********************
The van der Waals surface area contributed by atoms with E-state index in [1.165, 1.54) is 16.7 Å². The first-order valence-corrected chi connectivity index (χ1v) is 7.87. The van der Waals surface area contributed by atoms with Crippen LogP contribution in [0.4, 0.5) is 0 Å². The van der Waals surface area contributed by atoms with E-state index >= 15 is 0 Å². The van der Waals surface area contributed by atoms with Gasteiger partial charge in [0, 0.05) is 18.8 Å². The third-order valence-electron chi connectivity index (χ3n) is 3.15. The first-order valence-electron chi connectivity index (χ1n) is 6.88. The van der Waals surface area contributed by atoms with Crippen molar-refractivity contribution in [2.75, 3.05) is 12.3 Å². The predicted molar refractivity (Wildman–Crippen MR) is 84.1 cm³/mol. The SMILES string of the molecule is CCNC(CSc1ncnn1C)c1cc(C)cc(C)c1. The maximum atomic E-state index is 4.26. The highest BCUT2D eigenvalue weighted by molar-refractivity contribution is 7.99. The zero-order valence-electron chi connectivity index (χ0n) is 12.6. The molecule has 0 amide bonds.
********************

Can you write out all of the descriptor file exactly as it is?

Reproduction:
The van der Waals surface area contributed by atoms with E-state index in [1.165, 1.54) is 16.7 Å². The first-order valence-corrected chi connectivity index (χ1v) is 7.87. The van der Waals surface area contributed by atoms with Crippen LogP contribution in [0.4, 0.5) is 0 Å². The van der Waals surface area contributed by atoms with E-state index >= 15 is 0 Å². The van der Waals surface area contributed by atoms with Gasteiger partial charge in [0, 0.05) is 18.8 Å². The third-order valence-electron chi connectivity index (χ3n) is 3.15. The first-order valence-electron chi connectivity index (χ1n) is 6.88. The van der Waals surface area contributed by atoms with Crippen molar-refractivity contribution in [2.75, 3.05) is 12.3 Å². The predicted molar refractivity (Wildman–Crippen MR) is 84.1 cm³/mol. The SMILES string of the molecule is CCNC(CSc1ncnn1C)c1cc(C)cc(C)c1. The maximum atomic E-state index is 4.26. The highest BCUT2D eigenvalue weighted by molar-refractivity contribution is 7.99. The zero-order valence-electron chi connectivity index (χ0n) is 12.6. The molecule has 0 amide bonds.